Development Environment and Tools
GitHub is intended to provide a framework for reviewing every commit before it is accepted into the code base. Changes, in the form of Pull Requests (PR) are uploaded to GitHub but don’t actually become a part of the project until they’ve been reviewed, passed a series of checks (CI), and are approved by maintainers. GitHub is used to support the standard open source practice of submitting patches, which are then reviewed by the project members before being applied to the code base.
The Zephyr project uses GitHub for code reviews and Git tree management. When submitting a change or an enhancement to any Zephyr component, a developer should use GitHub. GitHub Actions automatically assigns a responsible reviewer on a component basis, as defined in the MAINTAINERS.yml file stored with the code tree in the Zephyr project repository. A limited set of release managers are allowed to merge a pull request into the main branch once reviews are complete.
Give reviewers time to review before code merge
The Zephyr project is a global project that is not tied to a certain geography or timezone. We have developers and contributors from across the globe. When changes are proposed using pull request, we need to allow for a minimal review time to give developers and contributors the opportunity to review and comment on changes. There are different categories of changes and we know that some changes do require reviews by subject matter experts and owners of the subsystem being changed. Many changes fall under the “trivial” category that can be addressed with general reviews and do not need to be queued for a maintainer or code-owner review. Additionally, some changes might require further discussions and a decision by the TSC or the Security working group. To summarize the above, the diagram below proposes minimal review times for each category:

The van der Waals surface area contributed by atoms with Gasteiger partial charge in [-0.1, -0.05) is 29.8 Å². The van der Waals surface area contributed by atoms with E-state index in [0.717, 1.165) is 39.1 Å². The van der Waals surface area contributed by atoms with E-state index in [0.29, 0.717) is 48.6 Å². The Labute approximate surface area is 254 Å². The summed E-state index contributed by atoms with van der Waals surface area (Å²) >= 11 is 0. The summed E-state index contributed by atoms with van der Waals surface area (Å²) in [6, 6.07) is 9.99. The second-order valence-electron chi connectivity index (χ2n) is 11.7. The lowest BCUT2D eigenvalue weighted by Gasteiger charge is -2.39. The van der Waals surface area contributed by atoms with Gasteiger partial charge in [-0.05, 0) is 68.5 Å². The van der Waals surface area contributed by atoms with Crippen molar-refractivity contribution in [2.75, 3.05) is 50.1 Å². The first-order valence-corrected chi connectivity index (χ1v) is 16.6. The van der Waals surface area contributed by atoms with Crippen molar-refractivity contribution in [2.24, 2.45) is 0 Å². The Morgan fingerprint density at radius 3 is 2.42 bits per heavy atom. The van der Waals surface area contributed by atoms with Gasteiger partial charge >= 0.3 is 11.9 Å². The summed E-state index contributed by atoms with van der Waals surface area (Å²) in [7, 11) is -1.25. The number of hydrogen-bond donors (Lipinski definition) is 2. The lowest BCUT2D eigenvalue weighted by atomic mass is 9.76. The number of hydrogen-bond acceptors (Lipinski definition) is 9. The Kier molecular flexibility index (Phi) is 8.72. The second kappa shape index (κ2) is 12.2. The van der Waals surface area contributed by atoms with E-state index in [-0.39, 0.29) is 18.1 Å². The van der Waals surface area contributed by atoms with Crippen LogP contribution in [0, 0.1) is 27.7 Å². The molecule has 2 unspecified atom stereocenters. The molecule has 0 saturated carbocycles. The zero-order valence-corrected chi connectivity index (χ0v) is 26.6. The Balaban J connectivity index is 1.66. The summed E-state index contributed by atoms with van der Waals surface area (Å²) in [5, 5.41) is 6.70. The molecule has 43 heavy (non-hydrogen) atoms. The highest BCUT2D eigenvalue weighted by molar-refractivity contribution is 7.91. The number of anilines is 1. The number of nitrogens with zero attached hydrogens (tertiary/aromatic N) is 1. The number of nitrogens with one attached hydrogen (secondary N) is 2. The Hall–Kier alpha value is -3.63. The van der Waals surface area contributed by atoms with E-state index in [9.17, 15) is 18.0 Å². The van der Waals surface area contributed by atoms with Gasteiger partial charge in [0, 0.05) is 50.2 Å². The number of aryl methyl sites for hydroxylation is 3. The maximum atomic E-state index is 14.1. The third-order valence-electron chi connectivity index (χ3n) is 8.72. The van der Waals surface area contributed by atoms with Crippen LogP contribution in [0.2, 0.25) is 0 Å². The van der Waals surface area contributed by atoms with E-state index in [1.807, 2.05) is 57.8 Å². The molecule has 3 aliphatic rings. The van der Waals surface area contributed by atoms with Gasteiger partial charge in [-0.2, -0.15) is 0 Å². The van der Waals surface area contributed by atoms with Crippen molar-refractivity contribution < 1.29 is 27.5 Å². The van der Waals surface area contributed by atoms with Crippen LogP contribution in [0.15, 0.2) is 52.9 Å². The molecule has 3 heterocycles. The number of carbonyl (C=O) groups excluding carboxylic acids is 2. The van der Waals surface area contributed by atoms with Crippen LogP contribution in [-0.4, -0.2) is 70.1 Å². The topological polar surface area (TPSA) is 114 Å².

An author of a change can suggest in his pull-request which category a change should belong to. A project maintainers or TSC member monitoring the inflow of changes can change the label of a pull request by adding a comment justifying why a change should belong to another category.
The project will use the label system to categorize the pull requests.
Changes should not be merged before the minimal time has expired.
Any change that is a fix to an issue that blocks developers from doing their daily work, for example CI breakage, Test breakage, Minor documentation fixes that impact the user experience.